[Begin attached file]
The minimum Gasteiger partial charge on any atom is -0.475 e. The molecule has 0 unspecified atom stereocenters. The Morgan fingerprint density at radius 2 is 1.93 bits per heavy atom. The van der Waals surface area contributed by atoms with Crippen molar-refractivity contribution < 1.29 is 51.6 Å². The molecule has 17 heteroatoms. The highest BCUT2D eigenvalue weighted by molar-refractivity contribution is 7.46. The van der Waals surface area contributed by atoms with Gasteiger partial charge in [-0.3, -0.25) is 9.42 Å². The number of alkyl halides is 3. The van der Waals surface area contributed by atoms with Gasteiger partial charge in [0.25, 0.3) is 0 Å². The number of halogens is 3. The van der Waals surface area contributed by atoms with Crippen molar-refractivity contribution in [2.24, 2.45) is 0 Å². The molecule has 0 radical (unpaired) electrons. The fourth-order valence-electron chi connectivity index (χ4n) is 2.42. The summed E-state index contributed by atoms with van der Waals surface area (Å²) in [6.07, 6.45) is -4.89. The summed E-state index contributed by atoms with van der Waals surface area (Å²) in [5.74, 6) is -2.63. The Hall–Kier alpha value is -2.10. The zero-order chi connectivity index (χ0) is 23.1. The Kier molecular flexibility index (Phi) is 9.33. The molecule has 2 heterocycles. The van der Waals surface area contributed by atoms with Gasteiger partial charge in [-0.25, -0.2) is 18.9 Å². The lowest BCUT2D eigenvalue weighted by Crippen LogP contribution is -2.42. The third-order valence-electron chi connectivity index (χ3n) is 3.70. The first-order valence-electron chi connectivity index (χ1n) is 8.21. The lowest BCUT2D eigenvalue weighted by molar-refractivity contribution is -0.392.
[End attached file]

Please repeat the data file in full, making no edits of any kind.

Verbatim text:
The minimum Gasteiger partial charge on any atom is -0.475 e. The molecule has 0 unspecified atom stereocenters. The Morgan fingerprint density at radius 2 is 1.93 bits per heavy atom. The van der Waals surface area contributed by atoms with Crippen molar-refractivity contribution < 1.29 is 51.6 Å². The molecule has 17 heteroatoms. The highest BCUT2D eigenvalue weighted by molar-refractivity contribution is 7.46. The van der Waals surface area contributed by atoms with Gasteiger partial charge in [-0.3, -0.25) is 9.42 Å². The number of alkyl halides is 3. The van der Waals surface area contributed by atoms with Gasteiger partial charge in [0.25, 0.3) is 0 Å². The number of halogens is 3. The van der Waals surface area contributed by atoms with Crippen molar-refractivity contribution in [2.24, 2.45) is 0 Å². The molecule has 0 radical (unpaired) electrons. The fourth-order valence-electron chi connectivity index (χ4n) is 2.42. The summed E-state index contributed by atoms with van der Waals surface area (Å²) in [6.07, 6.45) is -4.89. The summed E-state index contributed by atoms with van der Waals surface area (Å²) in [5.74, 6) is -2.63. The Hall–Kier alpha value is -2.10. The zero-order chi connectivity index (χ0) is 23.1. The Kier molecular flexibility index (Phi) is 9.33. The molecule has 2 heterocycles. The van der Waals surface area contributed by atoms with Gasteiger partial charge in [-0.25, -0.2) is 18.9 Å². The lowest BCUT2D eigenvalue weighted by Crippen LogP contribution is -2.42. The third-order valence-electron chi connectivity index (χ3n) is 3.70. The first-order valence-electron chi connectivity index (χ1n) is 8.21. The lowest BCUT2D eigenvalue weighted by molar-refractivity contribution is -0.392.